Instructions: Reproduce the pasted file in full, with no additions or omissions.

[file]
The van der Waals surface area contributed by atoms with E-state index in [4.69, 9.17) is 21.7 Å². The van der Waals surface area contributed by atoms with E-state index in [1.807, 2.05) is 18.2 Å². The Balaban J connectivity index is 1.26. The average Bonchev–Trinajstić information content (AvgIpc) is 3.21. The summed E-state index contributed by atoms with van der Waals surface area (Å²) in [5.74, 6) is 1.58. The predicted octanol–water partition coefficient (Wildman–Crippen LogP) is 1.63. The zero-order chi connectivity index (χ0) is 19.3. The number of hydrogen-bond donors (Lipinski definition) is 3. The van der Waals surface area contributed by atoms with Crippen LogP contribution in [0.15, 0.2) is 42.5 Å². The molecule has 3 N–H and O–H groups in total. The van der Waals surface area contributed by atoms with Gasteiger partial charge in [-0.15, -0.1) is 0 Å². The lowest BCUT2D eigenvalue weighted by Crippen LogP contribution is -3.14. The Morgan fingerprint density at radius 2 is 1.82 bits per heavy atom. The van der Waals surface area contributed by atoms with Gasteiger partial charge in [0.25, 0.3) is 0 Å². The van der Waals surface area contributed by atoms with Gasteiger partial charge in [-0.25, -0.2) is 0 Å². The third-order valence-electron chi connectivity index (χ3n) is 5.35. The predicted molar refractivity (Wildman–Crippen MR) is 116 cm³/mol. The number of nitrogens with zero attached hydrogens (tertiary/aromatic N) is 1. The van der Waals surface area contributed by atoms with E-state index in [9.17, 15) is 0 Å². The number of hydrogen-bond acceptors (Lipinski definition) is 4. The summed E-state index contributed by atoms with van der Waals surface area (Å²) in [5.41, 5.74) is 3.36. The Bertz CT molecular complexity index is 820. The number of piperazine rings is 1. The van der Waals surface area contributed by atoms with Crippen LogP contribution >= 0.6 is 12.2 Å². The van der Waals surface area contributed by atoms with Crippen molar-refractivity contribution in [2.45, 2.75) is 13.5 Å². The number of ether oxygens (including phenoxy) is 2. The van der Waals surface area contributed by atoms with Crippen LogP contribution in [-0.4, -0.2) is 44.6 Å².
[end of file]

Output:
The van der Waals surface area contributed by atoms with E-state index in [4.69, 9.17) is 21.7 Å². The van der Waals surface area contributed by atoms with E-state index in [1.807, 2.05) is 18.2 Å². The Balaban J connectivity index is 1.26. The average Bonchev–Trinajstić information content (AvgIpc) is 3.21. The summed E-state index contributed by atoms with van der Waals surface area (Å²) in [5.74, 6) is 1.58. The predicted octanol–water partition coefficient (Wildman–Crippen LogP) is 1.63. The zero-order chi connectivity index (χ0) is 19.3. The number of hydrogen-bond donors (Lipinski definition) is 3. The van der Waals surface area contributed by atoms with Crippen LogP contribution in [0.15, 0.2) is 42.5 Å². The molecule has 3 N–H and O–H groups in total. The van der Waals surface area contributed by atoms with Gasteiger partial charge in [-0.15, -0.1) is 0 Å². The lowest BCUT2D eigenvalue weighted by Crippen LogP contribution is -3.14. The Morgan fingerprint density at radius 2 is 1.82 bits per heavy atom. The van der Waals surface area contributed by atoms with Gasteiger partial charge in [0.25, 0.3) is 0 Å². The van der Waals surface area contributed by atoms with Gasteiger partial charge in [-0.25, -0.2) is 0 Å². The third-order valence-electron chi connectivity index (χ3n) is 5.35. The predicted molar refractivity (Wildman–Crippen MR) is 116 cm³/mol. The number of nitrogens with zero attached hydrogens (tertiary/aromatic N) is 1. The van der Waals surface area contributed by atoms with E-state index in [9.17, 15) is 0 Å². The number of hydrogen-bond acceptors (Lipinski definition) is 4. The summed E-state index contributed by atoms with van der Waals surface area (Å²) in [5.41, 5.74) is 3.36. The Bertz CT molecular complexity index is 820. The number of piperazine rings is 1. The van der Waals surface area contributed by atoms with Crippen LogP contribution >= 0.6 is 12.2 Å². The van der Waals surface area contributed by atoms with Crippen molar-refractivity contribution in [2.45, 2.75) is 13.5 Å². The number of ether oxygens (including phenoxy) is 2. The van der Waals surface area contributed by atoms with Crippen LogP contribution in [-0.4, -0.2) is 44.6 Å².